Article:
The Book of Mormon, A Latter-day Corrective – #9
Editor’s Note: This is one of a series of articles that will focus on the Book of Mormon in response to President Hinckley’s challenge for church members to read that holy book before the end of the year. Click here to read the introductory article.
Bertrand Russell made the terse observation that “few people can be happy unless they hate some other person, nation, or creed.” We may vary in what we hate, but most of us have an enemy. It may be the government, a certain political party, a narrow-minded neighbor, an annoyingly successful football team in another city, or an arch-nemesis on the high council. We humans seem to be energized by our adversarial thinking.
Even research by psychologists shows that humans have a tendency to vilify enemies while whitewashing their own behavior (See Baumeister’s insightful book, Evil). This bias does not bode well for peace in the world.
Teaching Hatred to Children
The Book of Mormon records the same tendency in that ancient people:
Teaching hatred has always been the work of the wicked. Notice the irony shown in the Book of Mormon: No matter how wicked the enemy is, the righteous do not teach hatred.
The Better Impulse
The Book of Mormon records that one of the first impulses of the redeemed is to work for the redemption of others. It does not matter whether the recipients of this good will are mild or hardened impenitents, the holy impulse is the same: to redeem.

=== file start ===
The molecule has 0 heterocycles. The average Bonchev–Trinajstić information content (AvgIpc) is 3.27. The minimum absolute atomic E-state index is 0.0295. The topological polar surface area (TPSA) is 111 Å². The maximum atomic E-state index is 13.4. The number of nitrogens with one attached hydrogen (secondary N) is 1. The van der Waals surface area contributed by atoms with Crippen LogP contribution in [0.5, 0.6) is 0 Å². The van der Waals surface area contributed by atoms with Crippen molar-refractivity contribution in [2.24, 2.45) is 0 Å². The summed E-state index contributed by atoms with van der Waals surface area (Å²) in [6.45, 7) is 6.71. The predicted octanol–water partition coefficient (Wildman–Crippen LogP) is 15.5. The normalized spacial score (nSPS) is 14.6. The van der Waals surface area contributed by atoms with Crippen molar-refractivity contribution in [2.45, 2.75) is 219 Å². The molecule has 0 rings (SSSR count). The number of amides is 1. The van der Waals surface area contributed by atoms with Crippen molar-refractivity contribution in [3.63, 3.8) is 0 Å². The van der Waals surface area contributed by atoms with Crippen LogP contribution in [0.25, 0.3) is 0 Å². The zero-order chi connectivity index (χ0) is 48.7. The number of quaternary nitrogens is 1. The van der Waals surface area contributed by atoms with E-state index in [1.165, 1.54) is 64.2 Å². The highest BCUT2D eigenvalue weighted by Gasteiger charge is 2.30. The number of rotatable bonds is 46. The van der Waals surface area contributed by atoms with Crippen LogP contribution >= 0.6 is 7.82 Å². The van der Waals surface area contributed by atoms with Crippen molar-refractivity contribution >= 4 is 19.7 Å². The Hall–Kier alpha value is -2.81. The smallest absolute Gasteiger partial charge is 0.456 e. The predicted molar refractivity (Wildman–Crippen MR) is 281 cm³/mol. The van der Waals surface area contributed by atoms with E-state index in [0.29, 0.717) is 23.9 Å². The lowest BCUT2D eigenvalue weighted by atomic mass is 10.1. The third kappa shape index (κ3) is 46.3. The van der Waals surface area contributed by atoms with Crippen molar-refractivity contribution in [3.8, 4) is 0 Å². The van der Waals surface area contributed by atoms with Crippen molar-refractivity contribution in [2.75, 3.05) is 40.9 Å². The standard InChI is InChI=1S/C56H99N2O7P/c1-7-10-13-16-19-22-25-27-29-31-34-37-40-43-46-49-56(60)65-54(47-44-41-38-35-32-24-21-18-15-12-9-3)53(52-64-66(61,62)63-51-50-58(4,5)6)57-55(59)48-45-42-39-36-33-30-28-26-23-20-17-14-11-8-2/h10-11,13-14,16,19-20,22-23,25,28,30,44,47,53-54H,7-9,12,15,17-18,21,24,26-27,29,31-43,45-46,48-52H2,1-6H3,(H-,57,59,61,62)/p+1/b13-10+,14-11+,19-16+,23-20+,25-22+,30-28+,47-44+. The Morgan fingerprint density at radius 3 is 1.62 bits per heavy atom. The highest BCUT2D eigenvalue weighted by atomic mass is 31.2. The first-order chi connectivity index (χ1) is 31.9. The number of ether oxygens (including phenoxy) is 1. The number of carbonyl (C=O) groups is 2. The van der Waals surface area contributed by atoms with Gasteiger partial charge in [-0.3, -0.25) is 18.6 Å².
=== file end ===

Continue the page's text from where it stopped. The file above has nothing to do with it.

As we are filled with holiness, we look on others ? even the wicked ? with compassion.
A Permissible Hatred
As far as I can tell, there is only one hatred that is endorsed in the Book of Mormon:
It is wickedness itself that we hate. We even hate it in those who are guilty of it. But we do not hate those who have fallen under its spell. Rather, we seek to redeem them.
In a time of unprecedented polarization, this Book of Mormon message is sorely needed. We should be latter-day peacemakers. We should “love [our] enemies, bless them that curse [us], do good to them that hate [us], and pray for them who despitefully use [us] and persecute [us]” (3 Ne. 12:44).
Jesus teaches us that “blessed are all the peacemakers, for they shall be called the children of God” (3 Ne. 12: 9).
2005 Meridian Magazine. All Rights Reserved.